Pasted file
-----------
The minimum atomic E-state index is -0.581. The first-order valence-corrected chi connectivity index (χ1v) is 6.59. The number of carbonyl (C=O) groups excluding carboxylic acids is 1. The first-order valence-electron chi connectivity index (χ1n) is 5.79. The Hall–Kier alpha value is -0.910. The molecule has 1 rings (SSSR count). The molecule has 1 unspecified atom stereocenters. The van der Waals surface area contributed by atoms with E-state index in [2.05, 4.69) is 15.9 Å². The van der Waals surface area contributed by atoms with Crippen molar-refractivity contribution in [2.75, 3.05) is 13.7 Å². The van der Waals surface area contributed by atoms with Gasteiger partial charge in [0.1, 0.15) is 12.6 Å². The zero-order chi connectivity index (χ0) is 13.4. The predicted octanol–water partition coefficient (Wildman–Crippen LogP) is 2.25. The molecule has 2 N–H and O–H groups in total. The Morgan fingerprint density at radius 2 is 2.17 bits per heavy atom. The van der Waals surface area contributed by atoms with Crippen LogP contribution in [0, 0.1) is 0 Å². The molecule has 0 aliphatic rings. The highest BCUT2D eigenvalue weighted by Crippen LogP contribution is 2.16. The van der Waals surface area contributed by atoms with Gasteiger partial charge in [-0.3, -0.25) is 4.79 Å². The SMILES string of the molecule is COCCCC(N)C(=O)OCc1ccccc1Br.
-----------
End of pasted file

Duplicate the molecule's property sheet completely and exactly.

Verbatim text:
The minimum atomic E-state index is -0.581. The first-order valence-corrected chi connectivity index (χ1v) is 6.59. The number of carbonyl (C=O) groups excluding carboxylic acids is 1. The first-order valence-electron chi connectivity index (χ1n) is 5.79. The Hall–Kier alpha value is -0.910. The molecule has 1 rings (SSSR count). The molecule has 1 unspecified atom stereocenters. The van der Waals surface area contributed by atoms with E-state index in [2.05, 4.69) is 15.9 Å². The van der Waals surface area contributed by atoms with Crippen molar-refractivity contribution in [2.75, 3.05) is 13.7 Å². The van der Waals surface area contributed by atoms with Gasteiger partial charge in [0.1, 0.15) is 12.6 Å². The zero-order chi connectivity index (χ0) is 13.4. The predicted octanol–water partition coefficient (Wildman–Crippen LogP) is 2.25. The molecule has 2 N–H and O–H groups in total. The Morgan fingerprint density at radius 2 is 2.17 bits per heavy atom. The van der Waals surface area contributed by atoms with Crippen LogP contribution in [0, 0.1) is 0 Å². The molecule has 0 aliphatic rings. The highest BCUT2D eigenvalue weighted by Crippen LogP contribution is 2.16. The van der Waals surface area contributed by atoms with Gasteiger partial charge in [-0.3, -0.25) is 4.79 Å². The SMILES string of the molecule is COCCCC(N)C(=O)OCc1ccccc1Br.